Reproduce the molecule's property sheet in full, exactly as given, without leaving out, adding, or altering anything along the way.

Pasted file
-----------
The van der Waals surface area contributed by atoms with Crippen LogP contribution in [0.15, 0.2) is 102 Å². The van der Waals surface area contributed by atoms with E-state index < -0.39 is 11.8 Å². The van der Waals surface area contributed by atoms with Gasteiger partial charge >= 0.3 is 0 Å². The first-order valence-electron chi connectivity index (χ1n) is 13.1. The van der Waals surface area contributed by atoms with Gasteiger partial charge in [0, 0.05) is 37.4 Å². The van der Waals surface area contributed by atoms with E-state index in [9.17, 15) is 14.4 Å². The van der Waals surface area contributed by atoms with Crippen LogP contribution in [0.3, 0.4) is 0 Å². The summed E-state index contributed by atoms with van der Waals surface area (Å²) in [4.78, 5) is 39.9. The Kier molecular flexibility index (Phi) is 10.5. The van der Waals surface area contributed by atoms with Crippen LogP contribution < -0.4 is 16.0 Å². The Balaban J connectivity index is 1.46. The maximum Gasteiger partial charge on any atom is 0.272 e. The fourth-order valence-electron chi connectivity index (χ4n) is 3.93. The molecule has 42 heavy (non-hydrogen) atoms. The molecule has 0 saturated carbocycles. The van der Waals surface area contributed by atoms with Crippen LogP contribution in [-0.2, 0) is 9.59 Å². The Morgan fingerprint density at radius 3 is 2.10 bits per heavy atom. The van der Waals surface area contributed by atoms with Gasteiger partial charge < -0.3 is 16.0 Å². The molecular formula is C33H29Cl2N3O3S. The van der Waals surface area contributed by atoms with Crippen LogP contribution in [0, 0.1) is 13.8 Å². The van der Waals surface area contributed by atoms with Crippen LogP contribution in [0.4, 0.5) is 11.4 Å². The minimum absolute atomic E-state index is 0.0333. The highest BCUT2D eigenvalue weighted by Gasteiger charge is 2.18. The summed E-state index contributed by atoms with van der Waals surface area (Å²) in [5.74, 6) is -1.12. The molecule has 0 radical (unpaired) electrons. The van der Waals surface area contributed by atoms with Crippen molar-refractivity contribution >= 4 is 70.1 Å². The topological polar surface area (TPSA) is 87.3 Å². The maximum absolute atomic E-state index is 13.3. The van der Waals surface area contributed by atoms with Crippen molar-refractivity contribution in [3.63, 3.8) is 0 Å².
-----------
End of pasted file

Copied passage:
The van der Waals surface area contributed by atoms with Crippen LogP contribution in [0.15, 0.2) is 102 Å². The van der Waals surface area contributed by atoms with E-state index < -0.39 is 11.8 Å². The van der Waals surface area contributed by atoms with Gasteiger partial charge >= 0.3 is 0 Å². The first-order valence-electron chi connectivity index (χ1n) is 13.1. The van der Waals surface area contributed by atoms with Gasteiger partial charge in [0, 0.05) is 37.4 Å². The van der Waals surface area contributed by atoms with E-state index in [9.17, 15) is 14.4 Å². The van der Waals surface area contributed by atoms with Crippen LogP contribution in [0.3, 0.4) is 0 Å². The summed E-state index contributed by atoms with van der Waals surface area (Å²) in [4.78, 5) is 39.9. The Kier molecular flexibility index (Phi) is 10.5. The van der Waals surface area contributed by atoms with Crippen LogP contribution < -0.4 is 16.0 Å². The Balaban J connectivity index is 1.46. The maximum Gasteiger partial charge on any atom is 0.272 e. The fourth-order valence-electron chi connectivity index (χ4n) is 3.93. The molecule has 42 heavy (non-hydrogen) atoms. The molecule has 0 saturated carbocycles. The van der Waals surface area contributed by atoms with Crippen LogP contribution in [-0.2, 0) is 9.59 Å². The Morgan fingerprint density at radius 3 is 2.10 bits per heavy atom. The van der Waals surface area contributed by atoms with Gasteiger partial charge < -0.3 is 16.0 Å². The molecular formula is C33H29Cl2N3O3S. The van der Waals surface area contributed by atoms with Crippen LogP contribution in [0, 0.1) is 13.8 Å². The van der Waals surface area contributed by atoms with Crippen LogP contribution in [0.4, 0.5) is 11.4 Å². The minimum absolute atomic E-state index is 0.0333. The highest BCUT2D eigenvalue weighted by Gasteiger charge is 2.18. The summed E-state index contributed by atoms with van der Waals surface area (Å²) in [5.74, 6) is -1.12. The molecule has 0 radical (unpaired) electrons. The van der Waals surface area contributed by atoms with Crippen molar-refractivity contribution >= 4 is 70.1 Å². The topological polar surface area (TPSA) is 87.3 Å². The maximum absolute atomic E-state index is 13.3. The van der Waals surface area contributed by atoms with Crippen molar-refractivity contribution in [3.63, 3.8) is 0 Å².